Residents huddled in an amusement park basement and a subway station while others ducked and covered their heads at a community center.
North Korea has twice launched ballistic missiles over northern Japan and test-launched intercontinental ballistic missiles in trajectories that fell inside Japanese exclusive economic waters.
At the Tokyo Dome City Attractions amusement park, an announcement over the intercom said that a missile was seen to have been fired. After North Korea's repeated missile launches, similar drills were held in other parts of the country, including Akita, Niigata and Toyama prefectures.
Less than a week before Monday's drill, Japanese public broadcaster NHK issued a false warning of an incoming missile that rattled nerves in the country.
North Korea last test-fired a missile on November 29 and has since restarted talks with South Korea, but Japanese Prime Minister Shinzo Abe appeared unimpressed by the latest developments, supporting the need for Japan to bolster its anti-missile defenses amid "the most severe security environment in the postwar era", as he described it in his speech to parliament on Monday, quoted in the Nikkei Asian Review.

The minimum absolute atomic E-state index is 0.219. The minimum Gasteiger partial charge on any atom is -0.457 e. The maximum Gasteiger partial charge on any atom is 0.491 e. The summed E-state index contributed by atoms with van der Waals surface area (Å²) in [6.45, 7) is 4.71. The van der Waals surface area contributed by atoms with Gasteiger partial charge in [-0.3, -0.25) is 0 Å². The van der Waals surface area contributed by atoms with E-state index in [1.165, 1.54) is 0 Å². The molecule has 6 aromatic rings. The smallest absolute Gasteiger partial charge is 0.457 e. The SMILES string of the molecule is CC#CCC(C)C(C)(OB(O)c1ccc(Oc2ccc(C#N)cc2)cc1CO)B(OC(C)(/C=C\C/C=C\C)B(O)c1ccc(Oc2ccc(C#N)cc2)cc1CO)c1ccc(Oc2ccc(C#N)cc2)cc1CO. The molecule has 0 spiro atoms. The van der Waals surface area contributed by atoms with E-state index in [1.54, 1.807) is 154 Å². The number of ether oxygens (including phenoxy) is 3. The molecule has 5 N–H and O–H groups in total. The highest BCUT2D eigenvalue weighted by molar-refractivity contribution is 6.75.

North Korea launched two ballistic missiles over northern Japan at least twice a year ago, and test-fired another missiles in loft-trajectory into Japanese waters.
The drill was organized by the Tokyo Metropolitan and central governments in response to North Korea's repeated missile launches.
Meanwhile, park employees quickly ushered residents into reinforced concrete buildings and subway stations, shouting "a missile was launched, a missile was launched!"
Japanese Prime Minister Shinzo Abe offered his "100 per cent" backing to Donald Trump in the escalating tensions between the USA and North Korea last October ahead of the President's visit to Tokyo the following month. "So drills should be held repeatedly".
North Korea has singled out Japan, a key U.S. ally in the region, for verbal attacks, threatening to "sink" the country into the sea and to turn it into "ashes". Japan has also announced massive new purchases of military equipment, primarily from the United States.Speaking to CNN, Protester Tomoko Ito described the drills as "a practice for war".
But the 50-year-old said the drill would not be much use in the event of an actual attack.
"If there had been no guidance from the staff members, I think I would have been confused".